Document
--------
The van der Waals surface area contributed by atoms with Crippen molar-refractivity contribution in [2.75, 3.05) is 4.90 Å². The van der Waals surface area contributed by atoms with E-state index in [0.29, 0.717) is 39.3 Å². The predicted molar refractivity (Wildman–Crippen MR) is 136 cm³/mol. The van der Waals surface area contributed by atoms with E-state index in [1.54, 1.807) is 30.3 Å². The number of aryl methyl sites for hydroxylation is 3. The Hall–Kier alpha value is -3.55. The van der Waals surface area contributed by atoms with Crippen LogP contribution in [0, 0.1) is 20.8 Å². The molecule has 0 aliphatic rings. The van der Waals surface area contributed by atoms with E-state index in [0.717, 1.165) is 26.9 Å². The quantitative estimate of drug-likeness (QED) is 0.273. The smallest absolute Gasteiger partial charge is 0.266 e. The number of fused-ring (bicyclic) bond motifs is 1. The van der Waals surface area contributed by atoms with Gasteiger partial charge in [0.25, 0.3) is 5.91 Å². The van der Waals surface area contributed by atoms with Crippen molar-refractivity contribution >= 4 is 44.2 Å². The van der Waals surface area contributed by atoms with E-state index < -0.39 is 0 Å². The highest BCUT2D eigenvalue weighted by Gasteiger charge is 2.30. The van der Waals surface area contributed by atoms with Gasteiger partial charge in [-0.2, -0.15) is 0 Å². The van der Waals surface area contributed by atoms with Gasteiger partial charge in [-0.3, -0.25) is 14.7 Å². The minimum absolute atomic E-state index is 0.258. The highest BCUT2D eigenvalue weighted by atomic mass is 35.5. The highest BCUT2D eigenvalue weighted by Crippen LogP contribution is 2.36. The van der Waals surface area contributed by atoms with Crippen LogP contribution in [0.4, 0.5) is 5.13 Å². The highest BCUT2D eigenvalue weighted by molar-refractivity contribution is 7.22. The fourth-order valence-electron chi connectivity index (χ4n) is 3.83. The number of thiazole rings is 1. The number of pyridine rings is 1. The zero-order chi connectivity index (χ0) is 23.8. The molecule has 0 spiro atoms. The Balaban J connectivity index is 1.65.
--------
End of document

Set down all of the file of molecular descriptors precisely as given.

The van der Waals surface area contributed by atoms with Crippen molar-refractivity contribution in [2.75, 3.05) is 4.90 Å². The van der Waals surface area contributed by atoms with E-state index in [0.29, 0.717) is 39.3 Å². The predicted molar refractivity (Wildman–Crippen MR) is 136 cm³/mol. The van der Waals surface area contributed by atoms with E-state index in [1.54, 1.807) is 30.3 Å². The number of aryl methyl sites for hydroxylation is 3. The Hall–Kier alpha value is -3.55. The van der Waals surface area contributed by atoms with Crippen LogP contribution in [0, 0.1) is 20.8 Å². The molecule has 0 aliphatic rings. The van der Waals surface area contributed by atoms with E-state index in [0.717, 1.165) is 26.9 Å². The quantitative estimate of drug-likeness (QED) is 0.273. The smallest absolute Gasteiger partial charge is 0.266 e. The number of fused-ring (bicyclic) bond motifs is 1. The van der Waals surface area contributed by atoms with Gasteiger partial charge in [0.25, 0.3) is 5.91 Å². The van der Waals surface area contributed by atoms with Crippen molar-refractivity contribution >= 4 is 44.2 Å². The van der Waals surface area contributed by atoms with E-state index < -0.39 is 0 Å². The highest BCUT2D eigenvalue weighted by Gasteiger charge is 2.30. The van der Waals surface area contributed by atoms with Gasteiger partial charge in [-0.2, -0.15) is 0 Å². The van der Waals surface area contributed by atoms with Gasteiger partial charge in [-0.3, -0.25) is 14.7 Å². The minimum absolute atomic E-state index is 0.258. The highest BCUT2D eigenvalue weighted by atomic mass is 35.5. The highest BCUT2D eigenvalue weighted by Crippen LogP contribution is 2.36. The van der Waals surface area contributed by atoms with Crippen LogP contribution in [0.4, 0.5) is 5.13 Å². The highest BCUT2D eigenvalue weighted by molar-refractivity contribution is 7.22. The fourth-order valence-electron chi connectivity index (χ4n) is 3.83. The number of thiazole rings is 1. The number of pyridine rings is 1. The zero-order chi connectivity index (χ0) is 23.8. The molecule has 0 spiro atoms. The Balaban J connectivity index is 1.65.